An editorial in this morning's New York Times, entitled "Censoring Truth," follows up on a couple of issues raised here over the last two weeks. In it, the editors comment on the resignation of George Deutsch. Mr. Deutsch, a NASA public affairs official, tried to "persuade" noted-NASA-physicist James E. Hansen to present what we're now calling in America a more "truthy" explanation of scientific phenomena, like evolution, the Big Bang, or global warming. Mr. Deutsch's resignation on Tuesday seems to be related to heat was taking for having taken untenable positions and for claiming he'd graduated from Texas A&M University when, in fact, he didn't.
What Deutsch was advocating was nothing serious. Just call all currently recognized scientific explanations of the phenomena in question, "theories" so people can "choose for themselves" in the "debate" between these explanations and ones presented by, say, intelligent design advocates or oil company officials. Innocuous enough, right?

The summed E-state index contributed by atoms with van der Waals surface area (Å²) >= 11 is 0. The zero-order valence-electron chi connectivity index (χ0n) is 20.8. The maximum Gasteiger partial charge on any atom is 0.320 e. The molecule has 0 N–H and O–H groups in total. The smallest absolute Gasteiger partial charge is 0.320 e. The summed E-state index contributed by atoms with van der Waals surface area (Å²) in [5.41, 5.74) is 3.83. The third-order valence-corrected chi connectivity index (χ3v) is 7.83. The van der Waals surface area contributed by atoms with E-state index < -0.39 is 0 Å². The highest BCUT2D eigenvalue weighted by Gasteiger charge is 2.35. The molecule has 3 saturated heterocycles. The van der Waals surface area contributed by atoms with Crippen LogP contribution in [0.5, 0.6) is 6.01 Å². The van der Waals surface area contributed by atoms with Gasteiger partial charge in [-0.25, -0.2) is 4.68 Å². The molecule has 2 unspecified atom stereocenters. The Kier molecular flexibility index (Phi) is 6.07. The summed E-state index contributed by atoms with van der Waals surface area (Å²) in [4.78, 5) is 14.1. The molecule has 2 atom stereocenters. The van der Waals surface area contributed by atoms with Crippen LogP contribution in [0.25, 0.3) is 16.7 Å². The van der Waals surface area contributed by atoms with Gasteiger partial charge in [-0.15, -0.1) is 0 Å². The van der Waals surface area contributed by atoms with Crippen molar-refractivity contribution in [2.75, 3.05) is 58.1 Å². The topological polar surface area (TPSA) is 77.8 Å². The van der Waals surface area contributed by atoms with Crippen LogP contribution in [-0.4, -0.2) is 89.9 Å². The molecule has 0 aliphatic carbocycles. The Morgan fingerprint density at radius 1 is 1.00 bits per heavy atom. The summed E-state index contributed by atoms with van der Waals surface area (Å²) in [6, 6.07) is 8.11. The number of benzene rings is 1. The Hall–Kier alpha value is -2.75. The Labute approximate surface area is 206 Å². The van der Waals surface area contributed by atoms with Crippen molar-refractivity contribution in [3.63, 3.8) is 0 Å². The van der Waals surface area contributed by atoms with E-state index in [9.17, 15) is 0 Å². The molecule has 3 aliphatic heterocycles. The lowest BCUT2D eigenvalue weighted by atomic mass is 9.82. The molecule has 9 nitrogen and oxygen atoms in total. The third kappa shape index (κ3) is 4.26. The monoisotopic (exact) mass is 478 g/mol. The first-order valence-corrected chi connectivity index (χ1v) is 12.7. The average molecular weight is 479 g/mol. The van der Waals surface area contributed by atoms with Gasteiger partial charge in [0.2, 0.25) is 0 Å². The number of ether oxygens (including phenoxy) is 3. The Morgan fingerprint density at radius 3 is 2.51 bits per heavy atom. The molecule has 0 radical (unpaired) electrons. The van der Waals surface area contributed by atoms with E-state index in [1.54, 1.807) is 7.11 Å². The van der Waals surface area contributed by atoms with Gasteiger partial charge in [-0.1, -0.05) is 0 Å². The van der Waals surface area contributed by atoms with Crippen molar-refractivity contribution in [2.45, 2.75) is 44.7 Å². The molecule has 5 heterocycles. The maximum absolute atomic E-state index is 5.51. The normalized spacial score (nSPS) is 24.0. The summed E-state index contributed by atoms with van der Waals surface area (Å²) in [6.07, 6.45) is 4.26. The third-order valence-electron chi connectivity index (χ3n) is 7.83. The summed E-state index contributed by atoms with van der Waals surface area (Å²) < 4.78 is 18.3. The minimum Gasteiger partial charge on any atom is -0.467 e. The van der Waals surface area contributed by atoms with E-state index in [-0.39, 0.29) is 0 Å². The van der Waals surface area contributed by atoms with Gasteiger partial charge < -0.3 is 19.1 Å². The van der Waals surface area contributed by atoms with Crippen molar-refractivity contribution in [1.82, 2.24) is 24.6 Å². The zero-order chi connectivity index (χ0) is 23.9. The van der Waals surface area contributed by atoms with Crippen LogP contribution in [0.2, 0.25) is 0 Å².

Wrong. Here's the proverbial "slippery slope" at its best.
Once we start allowing 24 year-old resumé padders the same scientific credibility as 40-year NASA experts, we're in real trouble. Truthy does not equal facty. The administration needs to keep its religious zeal separate from its desire for scientific advancement.
Science demands intersubjectively demonstrable evidence. Religion rests upon personal experience. Blurring the lines between the two is not only dangerous, but mad.